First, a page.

Battle in the supermarket aisles: Dunnes takes top spot

Latest Kantar Worldpanel figures show Aldi has overtaken main rival Lidl

With a market share of 22.7% Dunnes Stores has returned to first place for only the second time, having first held this position in November last year.

With a market share of 22.7% Dunnes Stores has returned to first place for only the second time, having first held this position in November last year.

 

Dunnes Stores has leapfrogged SuperValu to take the lead in the Republic’s never-ending battle for supermarket supremacy.

The latest share figures from Kantar Worldpanel covering the 12 weeks to the end of January will also make for happy reading for Aldi, which was the strongest performing of the big five supermarkets leading it to overtake its main rival Lidl.

Overall the news was not entirely positive for retailers who failed to sustain the same level of strong growth as was achieved over the Christmas period with grocery sales growth falling to 3 per cent compared with 4.6 per cent in December.

With a market share of 22.7 per cent Dunnes Stores has returned to first place for only the second time, having first held this position in November last year.

There is hardly room for complacency, however as only 0.3 per cent separates the top three.

SuperValu is in second place on 22.5 per cent while Tesco is in third on 22.4 per cent.

Fastest-growing

Aldi continues to set the pace as the fastest-growing retailer with year-on-year growth of 6.3 per cent delivering it a market share of 10.6 per cent compared to the 10.3 per cent enjoyed by Lidl.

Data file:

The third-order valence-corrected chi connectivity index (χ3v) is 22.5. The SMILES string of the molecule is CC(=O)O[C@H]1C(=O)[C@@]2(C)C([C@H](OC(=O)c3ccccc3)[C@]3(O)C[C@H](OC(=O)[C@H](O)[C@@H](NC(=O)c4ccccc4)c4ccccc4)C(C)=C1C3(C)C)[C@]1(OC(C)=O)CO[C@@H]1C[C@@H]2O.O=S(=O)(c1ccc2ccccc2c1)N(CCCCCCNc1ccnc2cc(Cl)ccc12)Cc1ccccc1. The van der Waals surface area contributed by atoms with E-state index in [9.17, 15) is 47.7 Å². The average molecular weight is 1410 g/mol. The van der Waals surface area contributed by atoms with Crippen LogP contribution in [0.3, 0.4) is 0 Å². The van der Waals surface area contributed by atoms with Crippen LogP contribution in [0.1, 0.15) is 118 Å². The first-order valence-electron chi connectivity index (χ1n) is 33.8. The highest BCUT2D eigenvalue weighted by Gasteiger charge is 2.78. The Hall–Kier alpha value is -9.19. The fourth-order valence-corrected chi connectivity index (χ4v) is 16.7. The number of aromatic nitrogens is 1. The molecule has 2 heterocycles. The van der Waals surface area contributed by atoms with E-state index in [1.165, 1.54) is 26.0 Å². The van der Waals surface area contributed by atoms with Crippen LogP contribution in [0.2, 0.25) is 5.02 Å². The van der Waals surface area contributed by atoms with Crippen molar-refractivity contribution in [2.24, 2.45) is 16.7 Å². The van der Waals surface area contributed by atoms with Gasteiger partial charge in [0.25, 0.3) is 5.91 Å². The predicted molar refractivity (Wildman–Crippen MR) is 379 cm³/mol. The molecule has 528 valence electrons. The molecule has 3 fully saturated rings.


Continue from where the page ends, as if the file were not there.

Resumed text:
“The slowdown in overall market growth has led to even stronger competition between the major supermarkets and it’s tight at the top of the market share table – only 0.3 percentage points separate Dunnes Stores, SuperValu and Tesco.

“This points to a good year for consumers as the retailers battle each other fiercely for their all-important grocery spend, keeping price inflation low. Grocery prices are only 0.7 per cent higher than they were this time last year – which for the average shopper only amounts to an extra 17 cents per trip.”

The supply issues affecting fresh produce in the last few weeks have contributed to the dampening of the overall market.

“Southern Europe might be suffering from continuing rainfall but it’s having a substantial impact on Irish shopping baskets. Courgettes, cauliflower and spinach have all seen volume sales drop by at least 20 per cent while a host of other categories including lettuce and cabbages have been affected to a lesser degree,” Mr Berry said.